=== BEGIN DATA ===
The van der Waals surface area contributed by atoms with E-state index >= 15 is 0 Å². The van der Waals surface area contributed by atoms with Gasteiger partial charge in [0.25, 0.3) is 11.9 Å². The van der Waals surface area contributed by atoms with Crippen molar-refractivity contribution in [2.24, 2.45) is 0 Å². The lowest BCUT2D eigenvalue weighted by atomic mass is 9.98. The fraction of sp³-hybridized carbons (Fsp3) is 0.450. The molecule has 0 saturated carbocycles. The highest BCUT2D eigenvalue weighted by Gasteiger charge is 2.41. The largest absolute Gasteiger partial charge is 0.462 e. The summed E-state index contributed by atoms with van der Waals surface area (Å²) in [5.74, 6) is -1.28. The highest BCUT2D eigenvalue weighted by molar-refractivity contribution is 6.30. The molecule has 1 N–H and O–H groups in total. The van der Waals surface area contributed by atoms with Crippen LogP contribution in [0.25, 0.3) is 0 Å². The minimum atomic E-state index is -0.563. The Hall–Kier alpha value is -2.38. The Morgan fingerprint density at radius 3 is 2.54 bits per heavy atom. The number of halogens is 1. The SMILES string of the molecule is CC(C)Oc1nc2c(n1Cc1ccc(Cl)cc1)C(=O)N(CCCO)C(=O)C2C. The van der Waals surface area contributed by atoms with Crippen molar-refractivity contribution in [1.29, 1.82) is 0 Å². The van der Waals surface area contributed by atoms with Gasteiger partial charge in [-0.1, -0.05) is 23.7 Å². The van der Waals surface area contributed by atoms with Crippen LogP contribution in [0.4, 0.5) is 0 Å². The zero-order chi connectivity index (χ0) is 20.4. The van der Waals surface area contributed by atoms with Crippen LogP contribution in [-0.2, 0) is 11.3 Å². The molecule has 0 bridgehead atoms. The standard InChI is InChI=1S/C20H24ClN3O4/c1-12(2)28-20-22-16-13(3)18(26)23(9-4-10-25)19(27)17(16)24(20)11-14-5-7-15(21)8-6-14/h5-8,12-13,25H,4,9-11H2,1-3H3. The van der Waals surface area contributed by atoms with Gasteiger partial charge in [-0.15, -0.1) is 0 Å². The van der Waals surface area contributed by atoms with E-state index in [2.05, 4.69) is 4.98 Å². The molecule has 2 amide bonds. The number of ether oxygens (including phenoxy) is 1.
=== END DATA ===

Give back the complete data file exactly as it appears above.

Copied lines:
The van der Waals surface area contributed by atoms with E-state index >= 15 is 0 Å². The van der Waals surface area contributed by atoms with Gasteiger partial charge in [0.25, 0.3) is 11.9 Å². The van der Waals surface area contributed by atoms with Crippen molar-refractivity contribution in [2.24, 2.45) is 0 Å². The lowest BCUT2D eigenvalue weighted by atomic mass is 9.98. The fraction of sp³-hybridized carbons (Fsp3) is 0.450. The molecule has 0 saturated carbocycles. The highest BCUT2D eigenvalue weighted by Gasteiger charge is 2.41. The largest absolute Gasteiger partial charge is 0.462 e. The summed E-state index contributed by atoms with van der Waals surface area (Å²) in [5.74, 6) is -1.28. The highest BCUT2D eigenvalue weighted by molar-refractivity contribution is 6.30. The molecule has 1 N–H and O–H groups in total. The van der Waals surface area contributed by atoms with Crippen LogP contribution in [0.25, 0.3) is 0 Å². The minimum atomic E-state index is -0.563. The Hall–Kier alpha value is -2.38. The Morgan fingerprint density at radius 3 is 2.54 bits per heavy atom. The number of halogens is 1. The SMILES string of the molecule is CC(C)Oc1nc2c(n1Cc1ccc(Cl)cc1)C(=O)N(CCCO)C(=O)C2C. The van der Waals surface area contributed by atoms with Crippen molar-refractivity contribution in [1.29, 1.82) is 0 Å². The van der Waals surface area contributed by atoms with Gasteiger partial charge in [-0.1, -0.05) is 23.7 Å². The van der Waals surface area contributed by atoms with Crippen LogP contribution in [0.4, 0.5) is 0 Å². The zero-order chi connectivity index (χ0) is 20.4. The van der Waals surface area contributed by atoms with Crippen LogP contribution in [-0.2, 0) is 11.3 Å². The molecule has 0 bridgehead atoms. The standard InChI is InChI=1S/C20H24ClN3O4/c1-12(2)28-20-22-16-13(3)18(26)23(9-4-10-25)19(27)17(16)24(20)11-14-5-7-15(21)8-6-14/h5-8,12-13,25H,4,9-11H2,1-3H3. The van der Waals surface area contributed by atoms with Gasteiger partial charge in [-0.15, -0.1) is 0 Å². The van der Waals surface area contributed by atoms with E-state index in [2.05, 4.69) is 4.98 Å². The molecule has 2 amide bonds. The number of ether oxygens (including phenoxy) is 1.